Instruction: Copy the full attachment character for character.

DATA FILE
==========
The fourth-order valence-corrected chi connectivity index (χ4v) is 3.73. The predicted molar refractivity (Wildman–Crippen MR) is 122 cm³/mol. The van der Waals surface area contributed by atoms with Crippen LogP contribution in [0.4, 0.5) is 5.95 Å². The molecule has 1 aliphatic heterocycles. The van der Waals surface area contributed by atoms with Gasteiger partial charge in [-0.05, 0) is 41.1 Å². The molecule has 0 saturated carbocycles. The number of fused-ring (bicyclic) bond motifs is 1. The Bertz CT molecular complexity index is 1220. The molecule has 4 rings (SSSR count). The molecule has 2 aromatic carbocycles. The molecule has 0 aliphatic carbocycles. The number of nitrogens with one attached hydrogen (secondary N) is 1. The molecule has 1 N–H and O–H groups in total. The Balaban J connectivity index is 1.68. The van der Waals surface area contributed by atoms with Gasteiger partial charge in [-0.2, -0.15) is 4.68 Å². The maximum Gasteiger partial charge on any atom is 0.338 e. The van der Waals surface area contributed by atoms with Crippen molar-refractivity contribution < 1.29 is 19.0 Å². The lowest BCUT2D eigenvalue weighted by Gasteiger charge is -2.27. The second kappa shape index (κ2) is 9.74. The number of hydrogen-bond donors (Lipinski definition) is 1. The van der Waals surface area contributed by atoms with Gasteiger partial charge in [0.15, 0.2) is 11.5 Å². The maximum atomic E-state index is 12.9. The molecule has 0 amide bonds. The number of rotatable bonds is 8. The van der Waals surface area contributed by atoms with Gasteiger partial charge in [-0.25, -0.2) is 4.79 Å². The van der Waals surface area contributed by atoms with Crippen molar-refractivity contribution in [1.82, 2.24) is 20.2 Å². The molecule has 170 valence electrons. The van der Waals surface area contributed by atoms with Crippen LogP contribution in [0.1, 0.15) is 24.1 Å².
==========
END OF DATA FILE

The fourth-order valence-corrected chi connectivity index (χ4v) is 3.73. The predicted molar refractivity (Wildman–Crippen MR) is 122 cm³/mol. The van der Waals surface area contributed by atoms with Crippen LogP contribution in [0.4, 0.5) is 5.95 Å². The molecule has 1 aliphatic heterocycles. The van der Waals surface area contributed by atoms with Gasteiger partial charge in [-0.05, 0) is 41.1 Å². The molecule has 0 saturated carbocycles. The number of fused-ring (bicyclic) bond motifs is 1. The Bertz CT molecular complexity index is 1220. The molecule has 4 rings (SSSR count). The molecule has 2 aromatic carbocycles. The molecule has 0 aliphatic carbocycles. The number of nitrogens with one attached hydrogen (secondary N) is 1. The molecule has 1 N–H and O–H groups in total. The Balaban J connectivity index is 1.68. The van der Waals surface area contributed by atoms with Gasteiger partial charge in [-0.2, -0.15) is 4.68 Å². The maximum Gasteiger partial charge on any atom is 0.338 e. The van der Waals surface area contributed by atoms with Crippen molar-refractivity contribution < 1.29 is 19.0 Å². The lowest BCUT2D eigenvalue weighted by Gasteiger charge is -2.27. The second kappa shape index (κ2) is 9.74. The number of hydrogen-bond donors (Lipinski definition) is 1. The van der Waals surface area contributed by atoms with Gasteiger partial charge in [0.15, 0.2) is 11.5 Å². The maximum atomic E-state index is 12.9. The molecule has 0 amide bonds. The number of rotatable bonds is 8. The van der Waals surface area contributed by atoms with Gasteiger partial charge in [-0.25, -0.2) is 4.79 Å². The van der Waals surface area contributed by atoms with Crippen molar-refractivity contribution in [1.82, 2.24) is 20.2 Å². The molecule has 170 valence electrons. The van der Waals surface area contributed by atoms with Crippen LogP contribution in [0.1, 0.15) is 24.1 Å².